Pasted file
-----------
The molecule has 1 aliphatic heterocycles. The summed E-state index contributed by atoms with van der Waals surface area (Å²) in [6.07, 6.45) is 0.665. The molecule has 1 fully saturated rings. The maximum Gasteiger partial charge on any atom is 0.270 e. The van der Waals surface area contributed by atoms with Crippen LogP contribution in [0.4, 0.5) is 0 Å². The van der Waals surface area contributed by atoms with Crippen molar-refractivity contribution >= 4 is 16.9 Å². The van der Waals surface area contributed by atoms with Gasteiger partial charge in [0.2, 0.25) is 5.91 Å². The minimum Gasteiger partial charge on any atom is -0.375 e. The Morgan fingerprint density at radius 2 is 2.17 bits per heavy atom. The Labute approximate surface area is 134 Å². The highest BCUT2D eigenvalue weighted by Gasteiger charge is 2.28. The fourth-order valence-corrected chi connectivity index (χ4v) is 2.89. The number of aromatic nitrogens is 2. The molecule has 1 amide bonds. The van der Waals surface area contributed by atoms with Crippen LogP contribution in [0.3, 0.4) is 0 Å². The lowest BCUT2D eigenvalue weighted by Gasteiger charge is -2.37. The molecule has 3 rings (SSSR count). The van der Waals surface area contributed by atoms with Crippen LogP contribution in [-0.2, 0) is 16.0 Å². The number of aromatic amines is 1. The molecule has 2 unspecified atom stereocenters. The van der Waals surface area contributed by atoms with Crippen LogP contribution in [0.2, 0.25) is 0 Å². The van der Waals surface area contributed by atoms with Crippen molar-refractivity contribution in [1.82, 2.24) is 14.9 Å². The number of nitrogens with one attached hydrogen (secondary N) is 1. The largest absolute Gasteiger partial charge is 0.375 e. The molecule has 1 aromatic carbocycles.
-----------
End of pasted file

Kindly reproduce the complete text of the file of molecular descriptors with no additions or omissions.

The molecule has 1 aliphatic heterocycles. The summed E-state index contributed by atoms with van der Waals surface area (Å²) in [6.07, 6.45) is 0.665. The molecule has 1 fully saturated rings. The maximum Gasteiger partial charge on any atom is 0.270 e. The van der Waals surface area contributed by atoms with Crippen LogP contribution in [0.4, 0.5) is 0 Å². The van der Waals surface area contributed by atoms with Crippen molar-refractivity contribution >= 4 is 16.9 Å². The van der Waals surface area contributed by atoms with Gasteiger partial charge in [0.2, 0.25) is 5.91 Å². The minimum Gasteiger partial charge on any atom is -0.375 e. The Morgan fingerprint density at radius 2 is 2.17 bits per heavy atom. The Labute approximate surface area is 134 Å². The highest BCUT2D eigenvalue weighted by Gasteiger charge is 2.28. The fourth-order valence-corrected chi connectivity index (χ4v) is 2.89. The number of aromatic nitrogens is 2. The molecule has 1 amide bonds. The van der Waals surface area contributed by atoms with Crippen LogP contribution in [0.3, 0.4) is 0 Å². The lowest BCUT2D eigenvalue weighted by Gasteiger charge is -2.37. The molecule has 3 rings (SSSR count). The van der Waals surface area contributed by atoms with Crippen LogP contribution in [-0.2, 0) is 16.0 Å². The number of aromatic amines is 1. The molecule has 2 unspecified atom stereocenters. The van der Waals surface area contributed by atoms with Crippen LogP contribution in [0.2, 0.25) is 0 Å². The van der Waals surface area contributed by atoms with Crippen molar-refractivity contribution in [1.82, 2.24) is 14.9 Å². The number of nitrogens with one attached hydrogen (secondary N) is 1. The largest absolute Gasteiger partial charge is 0.375 e. The molecule has 1 aromatic carbocycles.